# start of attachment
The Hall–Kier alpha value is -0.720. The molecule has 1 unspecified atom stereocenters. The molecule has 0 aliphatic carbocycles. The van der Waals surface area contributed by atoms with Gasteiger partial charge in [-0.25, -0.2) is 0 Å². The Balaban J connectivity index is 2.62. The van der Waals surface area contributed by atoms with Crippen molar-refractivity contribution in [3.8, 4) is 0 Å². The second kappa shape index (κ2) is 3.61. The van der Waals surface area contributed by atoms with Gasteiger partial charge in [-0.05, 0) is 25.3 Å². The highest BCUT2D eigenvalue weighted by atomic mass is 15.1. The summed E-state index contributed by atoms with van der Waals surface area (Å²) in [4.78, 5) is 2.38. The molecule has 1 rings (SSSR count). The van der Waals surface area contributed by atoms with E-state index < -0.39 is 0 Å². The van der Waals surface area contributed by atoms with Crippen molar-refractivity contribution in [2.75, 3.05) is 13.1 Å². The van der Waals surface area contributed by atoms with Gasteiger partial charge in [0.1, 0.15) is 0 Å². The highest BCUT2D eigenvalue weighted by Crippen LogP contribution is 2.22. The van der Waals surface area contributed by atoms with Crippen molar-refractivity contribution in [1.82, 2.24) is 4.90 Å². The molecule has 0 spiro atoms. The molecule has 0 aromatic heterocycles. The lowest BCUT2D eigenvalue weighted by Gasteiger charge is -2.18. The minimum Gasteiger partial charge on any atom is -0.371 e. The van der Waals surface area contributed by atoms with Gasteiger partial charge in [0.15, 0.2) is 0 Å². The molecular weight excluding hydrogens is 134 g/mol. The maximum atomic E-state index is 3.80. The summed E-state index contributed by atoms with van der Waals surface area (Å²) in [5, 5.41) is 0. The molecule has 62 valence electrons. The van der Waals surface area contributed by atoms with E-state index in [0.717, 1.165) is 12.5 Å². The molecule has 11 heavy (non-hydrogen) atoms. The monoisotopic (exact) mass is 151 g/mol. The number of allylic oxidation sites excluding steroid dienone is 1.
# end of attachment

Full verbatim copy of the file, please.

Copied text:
The Hall–Kier alpha value is -0.720. The molecule has 1 unspecified atom stereocenters. The molecule has 0 aliphatic carbocycles. The van der Waals surface area contributed by atoms with Gasteiger partial charge in [-0.25, -0.2) is 0 Å². The Balaban J connectivity index is 2.62. The van der Waals surface area contributed by atoms with Crippen molar-refractivity contribution in [3.8, 4) is 0 Å². The second kappa shape index (κ2) is 3.61. The van der Waals surface area contributed by atoms with Gasteiger partial charge in [-0.05, 0) is 25.3 Å². The highest BCUT2D eigenvalue weighted by atomic mass is 15.1. The summed E-state index contributed by atoms with van der Waals surface area (Å²) in [4.78, 5) is 2.38. The molecule has 1 rings (SSSR count). The van der Waals surface area contributed by atoms with E-state index < -0.39 is 0 Å². The van der Waals surface area contributed by atoms with Crippen molar-refractivity contribution in [2.75, 3.05) is 13.1 Å². The van der Waals surface area contributed by atoms with Gasteiger partial charge in [0.1, 0.15) is 0 Å². The highest BCUT2D eigenvalue weighted by Crippen LogP contribution is 2.22. The van der Waals surface area contributed by atoms with Crippen molar-refractivity contribution in [1.82, 2.24) is 4.90 Å². The molecule has 0 spiro atoms. The molecule has 0 aromatic heterocycles. The lowest BCUT2D eigenvalue weighted by Gasteiger charge is -2.18. The minimum Gasteiger partial charge on any atom is -0.371 e. The van der Waals surface area contributed by atoms with Gasteiger partial charge in [0.15, 0.2) is 0 Å². The molecular weight excluding hydrogens is 134 g/mol. The maximum atomic E-state index is 3.80. The summed E-state index contributed by atoms with van der Waals surface area (Å²) in [5, 5.41) is 0. The molecule has 62 valence electrons. The van der Waals surface area contributed by atoms with E-state index in [0.717, 1.165) is 12.5 Å². The molecule has 11 heavy (non-hydrogen) atoms. The monoisotopic (exact) mass is 151 g/mol. The number of allylic oxidation sites excluding steroid dienone is 1.